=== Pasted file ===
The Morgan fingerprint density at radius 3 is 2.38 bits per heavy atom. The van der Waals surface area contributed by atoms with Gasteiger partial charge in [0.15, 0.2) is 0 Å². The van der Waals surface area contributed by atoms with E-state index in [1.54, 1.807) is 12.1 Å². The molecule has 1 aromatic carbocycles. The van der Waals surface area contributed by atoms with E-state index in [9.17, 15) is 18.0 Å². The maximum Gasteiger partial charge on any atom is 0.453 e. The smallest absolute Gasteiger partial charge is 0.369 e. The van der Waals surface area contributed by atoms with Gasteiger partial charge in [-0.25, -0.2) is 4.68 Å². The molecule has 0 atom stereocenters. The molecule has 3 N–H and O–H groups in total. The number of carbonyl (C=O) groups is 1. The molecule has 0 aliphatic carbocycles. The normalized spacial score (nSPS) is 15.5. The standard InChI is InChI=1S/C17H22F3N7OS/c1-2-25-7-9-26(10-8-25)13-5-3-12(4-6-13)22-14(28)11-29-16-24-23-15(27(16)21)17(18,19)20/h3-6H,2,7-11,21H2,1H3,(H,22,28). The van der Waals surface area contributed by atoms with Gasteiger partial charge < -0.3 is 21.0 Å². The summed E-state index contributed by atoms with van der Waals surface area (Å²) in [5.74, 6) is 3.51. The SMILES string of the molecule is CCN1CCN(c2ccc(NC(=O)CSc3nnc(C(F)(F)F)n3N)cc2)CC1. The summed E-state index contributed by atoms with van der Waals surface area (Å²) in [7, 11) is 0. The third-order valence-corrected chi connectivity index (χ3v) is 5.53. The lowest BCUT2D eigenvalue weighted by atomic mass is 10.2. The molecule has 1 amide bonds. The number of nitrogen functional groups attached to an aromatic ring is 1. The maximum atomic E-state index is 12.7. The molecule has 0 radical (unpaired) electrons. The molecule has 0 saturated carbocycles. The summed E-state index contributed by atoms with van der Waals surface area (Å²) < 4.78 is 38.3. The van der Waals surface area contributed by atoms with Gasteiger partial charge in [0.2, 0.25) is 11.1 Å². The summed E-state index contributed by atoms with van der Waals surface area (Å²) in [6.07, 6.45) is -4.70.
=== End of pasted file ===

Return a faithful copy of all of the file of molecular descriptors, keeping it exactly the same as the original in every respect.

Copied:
The Morgan fingerprint density at radius 3 is 2.38 bits per heavy atom. The van der Waals surface area contributed by atoms with Gasteiger partial charge in [0.15, 0.2) is 0 Å². The van der Waals surface area contributed by atoms with E-state index in [1.54, 1.807) is 12.1 Å². The molecule has 1 aromatic carbocycles. The van der Waals surface area contributed by atoms with E-state index in [9.17, 15) is 18.0 Å². The maximum Gasteiger partial charge on any atom is 0.453 e. The smallest absolute Gasteiger partial charge is 0.369 e. The van der Waals surface area contributed by atoms with Gasteiger partial charge in [-0.25, -0.2) is 4.68 Å². The molecule has 0 atom stereocenters. The molecule has 3 N–H and O–H groups in total. The number of carbonyl (C=O) groups is 1. The molecule has 0 aliphatic carbocycles. The normalized spacial score (nSPS) is 15.5. The standard InChI is InChI=1S/C17H22F3N7OS/c1-2-25-7-9-26(10-8-25)13-5-3-12(4-6-13)22-14(28)11-29-16-24-23-15(27(16)21)17(18,19)20/h3-6H,2,7-11,21H2,1H3,(H,22,28). The van der Waals surface area contributed by atoms with Gasteiger partial charge < -0.3 is 21.0 Å². The summed E-state index contributed by atoms with van der Waals surface area (Å²) in [5.74, 6) is 3.51. The SMILES string of the molecule is CCN1CCN(c2ccc(NC(=O)CSc3nnc(C(F)(F)F)n3N)cc2)CC1. The summed E-state index contributed by atoms with van der Waals surface area (Å²) in [7, 11) is 0. The third-order valence-corrected chi connectivity index (χ3v) is 5.53. The lowest BCUT2D eigenvalue weighted by atomic mass is 10.2. The molecule has 1 amide bonds. The number of nitrogen functional groups attached to an aromatic ring is 1. The maximum atomic E-state index is 12.7. The molecule has 0 radical (unpaired) electrons. The molecule has 0 saturated carbocycles. The summed E-state index contributed by atoms with van der Waals surface area (Å²) < 4.78 is 38.3. The van der Waals surface area contributed by atoms with Gasteiger partial charge in [0.2, 0.25) is 11.1 Å². The summed E-state index contributed by atoms with van der Waals surface area (Å²) in [6.07, 6.45) is -4.70.